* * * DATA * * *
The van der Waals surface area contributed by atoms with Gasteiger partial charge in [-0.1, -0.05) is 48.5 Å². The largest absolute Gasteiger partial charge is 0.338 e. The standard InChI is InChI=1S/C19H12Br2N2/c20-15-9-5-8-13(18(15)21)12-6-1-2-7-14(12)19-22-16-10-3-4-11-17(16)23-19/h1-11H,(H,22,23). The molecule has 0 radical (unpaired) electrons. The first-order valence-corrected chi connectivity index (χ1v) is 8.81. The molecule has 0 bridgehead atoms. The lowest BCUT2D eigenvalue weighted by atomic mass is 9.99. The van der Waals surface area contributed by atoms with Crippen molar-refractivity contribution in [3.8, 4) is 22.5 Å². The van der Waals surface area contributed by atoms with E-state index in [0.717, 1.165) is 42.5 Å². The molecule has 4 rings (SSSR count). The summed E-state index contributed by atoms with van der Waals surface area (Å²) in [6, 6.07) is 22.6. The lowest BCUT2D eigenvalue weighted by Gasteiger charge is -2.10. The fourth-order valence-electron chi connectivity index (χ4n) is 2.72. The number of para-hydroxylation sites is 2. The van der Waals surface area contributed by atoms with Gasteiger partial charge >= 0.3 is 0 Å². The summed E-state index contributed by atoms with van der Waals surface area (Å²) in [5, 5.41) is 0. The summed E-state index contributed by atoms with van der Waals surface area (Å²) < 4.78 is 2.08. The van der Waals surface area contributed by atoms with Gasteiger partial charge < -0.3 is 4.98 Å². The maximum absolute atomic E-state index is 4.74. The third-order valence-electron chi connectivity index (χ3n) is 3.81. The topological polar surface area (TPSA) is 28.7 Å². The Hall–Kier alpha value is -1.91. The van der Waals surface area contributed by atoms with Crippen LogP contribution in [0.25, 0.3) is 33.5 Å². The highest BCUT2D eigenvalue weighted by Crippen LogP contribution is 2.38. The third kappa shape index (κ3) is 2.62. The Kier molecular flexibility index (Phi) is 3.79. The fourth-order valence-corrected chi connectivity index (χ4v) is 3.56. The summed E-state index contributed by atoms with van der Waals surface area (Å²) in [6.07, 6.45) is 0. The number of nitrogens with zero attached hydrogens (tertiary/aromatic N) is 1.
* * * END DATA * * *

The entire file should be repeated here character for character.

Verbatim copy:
The van der Waals surface area contributed by atoms with Gasteiger partial charge in [-0.1, -0.05) is 48.5 Å². The largest absolute Gasteiger partial charge is 0.338 e. The standard InChI is InChI=1S/C19H12Br2N2/c20-15-9-5-8-13(18(15)21)12-6-1-2-7-14(12)19-22-16-10-3-4-11-17(16)23-19/h1-11H,(H,22,23). The molecule has 0 radical (unpaired) electrons. The first-order valence-corrected chi connectivity index (χ1v) is 8.81. The molecule has 0 bridgehead atoms. The lowest BCUT2D eigenvalue weighted by atomic mass is 9.99. The van der Waals surface area contributed by atoms with Crippen molar-refractivity contribution in [3.8, 4) is 22.5 Å². The van der Waals surface area contributed by atoms with E-state index in [0.717, 1.165) is 42.5 Å². The molecule has 4 rings (SSSR count). The summed E-state index contributed by atoms with van der Waals surface area (Å²) in [6, 6.07) is 22.6. The lowest BCUT2D eigenvalue weighted by Gasteiger charge is -2.10. The fourth-order valence-electron chi connectivity index (χ4n) is 2.72. The number of para-hydroxylation sites is 2. The van der Waals surface area contributed by atoms with Gasteiger partial charge >= 0.3 is 0 Å². The summed E-state index contributed by atoms with van der Waals surface area (Å²) in [5, 5.41) is 0. The summed E-state index contributed by atoms with van der Waals surface area (Å²) < 4.78 is 2.08. The van der Waals surface area contributed by atoms with Gasteiger partial charge < -0.3 is 4.98 Å². The maximum absolute atomic E-state index is 4.74. The third-order valence-electron chi connectivity index (χ3n) is 3.81. The topological polar surface area (TPSA) is 28.7 Å². The Hall–Kier alpha value is -1.91. The van der Waals surface area contributed by atoms with Crippen LogP contribution in [0.25, 0.3) is 33.5 Å². The highest BCUT2D eigenvalue weighted by Crippen LogP contribution is 2.38. The third kappa shape index (κ3) is 2.62. The Kier molecular flexibility index (Phi) is 3.79. The fourth-order valence-corrected chi connectivity index (χ4v) is 3.56. The summed E-state index contributed by atoms with van der Waals surface area (Å²) in [6.07, 6.45) is 0. The number of nitrogens with zero attached hydrogens (tertiary/aromatic N) is 1.